The Grand Tour will see Jeremy Clarkson, Richard Hammond and James May return to our screens this autumn with a new globe-trotting format.
While their BBC show was filmed in an old aircraft hanger at Dunsfold Aerodrome, the new programme’s studio is to be a gigantic tent which will be set up in a different location every week.
“Thing is,” said Jeremy Clarkson, “We’ll be travelling the world hosting each episode in a different country, from a giant tent. It’s a sort of ‘grand tour,’ if you like. So we’ve decided to call it ‘The Grand Tour.’”
During their Top Gear days the trio were famous for their international challenges that saw them take a variety of vehicles to some of the world’s most spectacular location.
In honour of the new show’s globe-trotting format and to celebrate some of those previous adventures we’re taking a look back at some of the best Top Gear challenges, and a couple of the worst.
Have we missed your favourite? Get in touch and let us know.
The trip that set the template for all those that followed. In an attempt to see if it was cheaper to buy a car than rent one for a week-long holiday in the US, the team bought a Chevy Camaro, Dodge Ram and Cadillac Brougham for $1,000 each. They travelled across the southern states taking part in race challenges and an attempt to cook their own meals from roadkill. In its most controversial segment the gang painted a variety of slogans on each other’s cars praising homosexuality and Hillary Clinton and insulting Nascar and country music. The stunt saw them confronted by a group of angry locals at an Alabama petrol station who hurled rocks at the crew, although it was later claimed the scene was staged.
Possibly best remembered for Hammond’s tortured cry of “Oliver!” as he tried to stop his beloved Opel Kadett sinking in an African river. The trio were given £1,500 to buy a car that would take them 1,000 miles through Botswana. Alongside Hammond’s Kadett, Clarkson opted for a Lancia Beta coupe and May went for Mercedes-Benz 230E. After buying the cars the team stripped them down to allow them to cross the barren Makgadikgadi salt pan, leaving them without doors or windows. They then had to bodge new panels from roadside scrap to keep them safe as they passed through the Okavango Delta among a host of wild animals. After the episode Hammond shipped Oliver back to the UK to add to his personal car collection.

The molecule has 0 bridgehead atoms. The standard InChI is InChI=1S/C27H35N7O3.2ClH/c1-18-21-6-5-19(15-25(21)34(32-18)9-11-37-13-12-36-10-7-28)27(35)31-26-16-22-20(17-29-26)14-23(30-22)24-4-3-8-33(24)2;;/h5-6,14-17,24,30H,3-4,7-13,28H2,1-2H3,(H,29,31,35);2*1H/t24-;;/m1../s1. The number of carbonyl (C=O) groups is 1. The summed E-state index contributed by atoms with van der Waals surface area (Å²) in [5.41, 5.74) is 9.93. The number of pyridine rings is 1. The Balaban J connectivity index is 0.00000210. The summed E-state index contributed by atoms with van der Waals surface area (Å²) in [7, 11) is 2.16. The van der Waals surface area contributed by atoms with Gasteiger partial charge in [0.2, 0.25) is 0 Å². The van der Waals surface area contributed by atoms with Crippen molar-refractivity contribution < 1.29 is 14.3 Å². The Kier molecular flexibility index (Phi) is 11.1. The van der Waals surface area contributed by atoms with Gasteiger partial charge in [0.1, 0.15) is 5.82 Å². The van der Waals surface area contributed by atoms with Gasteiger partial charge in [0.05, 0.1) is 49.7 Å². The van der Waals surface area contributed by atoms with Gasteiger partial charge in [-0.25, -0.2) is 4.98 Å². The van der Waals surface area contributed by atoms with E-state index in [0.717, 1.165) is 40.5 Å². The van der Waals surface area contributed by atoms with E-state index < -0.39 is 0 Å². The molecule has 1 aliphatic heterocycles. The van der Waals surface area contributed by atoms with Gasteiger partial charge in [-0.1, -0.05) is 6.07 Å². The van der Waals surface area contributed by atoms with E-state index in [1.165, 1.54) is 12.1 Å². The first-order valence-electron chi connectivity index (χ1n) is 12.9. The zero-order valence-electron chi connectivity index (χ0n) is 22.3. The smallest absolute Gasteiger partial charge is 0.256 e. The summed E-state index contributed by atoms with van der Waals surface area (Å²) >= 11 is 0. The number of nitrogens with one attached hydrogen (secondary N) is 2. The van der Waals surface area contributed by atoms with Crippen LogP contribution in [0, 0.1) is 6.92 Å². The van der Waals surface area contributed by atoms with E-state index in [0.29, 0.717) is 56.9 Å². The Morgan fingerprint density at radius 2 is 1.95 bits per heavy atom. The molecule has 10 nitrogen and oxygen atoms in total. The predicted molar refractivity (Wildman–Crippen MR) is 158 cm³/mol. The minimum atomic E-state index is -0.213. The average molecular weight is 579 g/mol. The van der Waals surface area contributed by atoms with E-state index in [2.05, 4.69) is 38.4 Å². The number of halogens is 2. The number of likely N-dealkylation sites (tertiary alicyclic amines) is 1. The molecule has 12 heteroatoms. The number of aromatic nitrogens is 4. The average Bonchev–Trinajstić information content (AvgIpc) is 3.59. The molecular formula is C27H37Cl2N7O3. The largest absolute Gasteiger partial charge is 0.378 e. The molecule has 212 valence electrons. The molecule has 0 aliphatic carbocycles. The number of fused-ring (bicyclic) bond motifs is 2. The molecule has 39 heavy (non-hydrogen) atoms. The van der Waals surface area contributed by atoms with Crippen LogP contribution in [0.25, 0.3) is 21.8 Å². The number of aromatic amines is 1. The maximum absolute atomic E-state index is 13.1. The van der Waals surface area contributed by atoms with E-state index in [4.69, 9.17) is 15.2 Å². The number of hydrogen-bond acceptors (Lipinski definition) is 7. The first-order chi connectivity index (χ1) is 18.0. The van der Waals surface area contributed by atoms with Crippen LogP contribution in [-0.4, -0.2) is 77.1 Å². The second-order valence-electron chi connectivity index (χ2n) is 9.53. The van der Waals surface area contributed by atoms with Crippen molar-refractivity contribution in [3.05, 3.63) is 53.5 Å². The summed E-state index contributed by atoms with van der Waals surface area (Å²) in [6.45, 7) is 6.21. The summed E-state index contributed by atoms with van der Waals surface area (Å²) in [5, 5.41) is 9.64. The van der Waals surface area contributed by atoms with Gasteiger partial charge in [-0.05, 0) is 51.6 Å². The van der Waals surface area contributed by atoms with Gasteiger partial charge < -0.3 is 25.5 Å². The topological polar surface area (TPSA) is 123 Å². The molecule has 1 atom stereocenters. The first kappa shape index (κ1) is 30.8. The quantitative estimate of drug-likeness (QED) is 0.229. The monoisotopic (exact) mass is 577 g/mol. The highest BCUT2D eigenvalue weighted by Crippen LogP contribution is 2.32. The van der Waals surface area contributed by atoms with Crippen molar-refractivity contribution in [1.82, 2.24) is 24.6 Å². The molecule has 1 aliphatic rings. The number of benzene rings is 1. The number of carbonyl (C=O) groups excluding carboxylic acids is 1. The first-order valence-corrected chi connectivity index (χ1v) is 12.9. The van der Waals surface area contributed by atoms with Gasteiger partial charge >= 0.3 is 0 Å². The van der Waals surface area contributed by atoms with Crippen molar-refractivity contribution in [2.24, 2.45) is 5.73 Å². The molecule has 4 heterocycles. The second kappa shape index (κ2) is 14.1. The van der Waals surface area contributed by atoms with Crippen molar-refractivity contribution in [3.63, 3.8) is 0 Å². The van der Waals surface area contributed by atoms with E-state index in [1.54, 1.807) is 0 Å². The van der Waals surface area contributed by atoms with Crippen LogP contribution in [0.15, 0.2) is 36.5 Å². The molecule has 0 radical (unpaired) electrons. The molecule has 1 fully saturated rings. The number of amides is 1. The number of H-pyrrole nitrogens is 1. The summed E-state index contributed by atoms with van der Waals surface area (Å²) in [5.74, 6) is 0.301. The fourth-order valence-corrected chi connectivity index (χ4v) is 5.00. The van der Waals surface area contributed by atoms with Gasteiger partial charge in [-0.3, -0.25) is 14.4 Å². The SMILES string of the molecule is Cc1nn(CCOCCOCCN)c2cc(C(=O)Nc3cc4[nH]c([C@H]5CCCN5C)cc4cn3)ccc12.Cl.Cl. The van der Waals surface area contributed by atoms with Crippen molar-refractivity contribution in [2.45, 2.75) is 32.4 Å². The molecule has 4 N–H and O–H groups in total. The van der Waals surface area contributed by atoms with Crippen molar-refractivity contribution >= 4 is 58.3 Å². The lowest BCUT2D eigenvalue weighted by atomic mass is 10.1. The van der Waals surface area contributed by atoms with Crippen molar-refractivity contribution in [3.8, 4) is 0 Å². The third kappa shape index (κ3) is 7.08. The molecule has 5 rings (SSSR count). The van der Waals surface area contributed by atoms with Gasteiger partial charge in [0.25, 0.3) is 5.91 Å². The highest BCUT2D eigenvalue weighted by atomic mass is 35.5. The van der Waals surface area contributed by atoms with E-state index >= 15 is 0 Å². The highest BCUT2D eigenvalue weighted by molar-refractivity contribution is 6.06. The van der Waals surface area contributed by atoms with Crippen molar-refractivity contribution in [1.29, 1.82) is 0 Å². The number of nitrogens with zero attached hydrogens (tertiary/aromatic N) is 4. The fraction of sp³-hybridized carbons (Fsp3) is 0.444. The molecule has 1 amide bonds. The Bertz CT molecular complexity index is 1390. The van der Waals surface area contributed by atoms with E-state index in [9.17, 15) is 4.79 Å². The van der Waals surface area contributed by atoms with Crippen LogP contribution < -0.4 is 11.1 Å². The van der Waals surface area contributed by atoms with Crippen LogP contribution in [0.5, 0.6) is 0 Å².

In recognition of the domination of two-wheelers on the country’s roads, the three opted to buy motorbikes - Clarkson a 1960s Vespa, Hammond a 125cc Minsk and May a Honda Super Cub. They then attempted to ride them 1,000 miles across mountainous terrain, contending with terrifying traffic and torrential rain. As well as attempting the local bike test they bought lurid handmade suits and gave each other inappropriately large gifts that they then tried to transport on the back of their bikes. As well as the usual wrangles to keep their unreliable vehicles running, the final task saw them convert their bikes into boats in order to reach a floating bar in the spectacular Ha Long Bay.
Another 1,000-mile trek, this time through Amazonian rainforests en route to the Pacific coast of Chile. To handle the terrain the trio spent £3,500 each on 4x4s - May selecting a Suzuki SJ413, Clarkson a Range Rover and Hammond an ancient Toyota Land Cruiser. Famously, after dealing with the flora and fauna of the rainforest the presenters took to the treacherous Yungas Road. Known as Death Road, the narrow pass to La Paz has cliffs to one side and huge sheer drops to the other and saw Clarkson encounter another vehicle on a particularly narrow and crumbly section of the road. Having survived that they then attempted to climb the Andes, reaching heights of 17,000 feet and taking Viagra to combat the effects of altitude sickness. Like Vietnam the episode was more about the journey than set challenges.
And the worst...
Set the challenge to promote Britain to the people of Indian, Clarkson, Hammond and May take a selection of quintessentially British cars on a tour of the country - a Jaguar XJS, Rolls-Royce Silver Shadow and a Mini Cooper. It featured challenges in Mumbai, Jaipur and Dehli including a trade fair, motorsport challenge and a game of cricket. The episode was, even by the presenters’ own admission, a pale imitation of previous efforts with little of the natural feel of other trips and some painfully contrived and staged (even for Top Gear) set pieces..
The last of the trio’s Top Gear road trips was meant to see them take V8-powered coupes on a 1,600-mile trip through South America to the southernmost city in the world.
It was surrounded by controversy after the team abandoned their cars and fled the country after being attacked. The trouble arose when local Argentines claimed the numberplate on Clarkson’s Porsche 928GT made reference to the Falklands War and attacked the filming party. Top Gear denied the plate had been chosen deliberately but the controversy over the incident overshadowed an otherwise dull retread of the road trip formula and marked an ignominious end to the trio’s time on the show.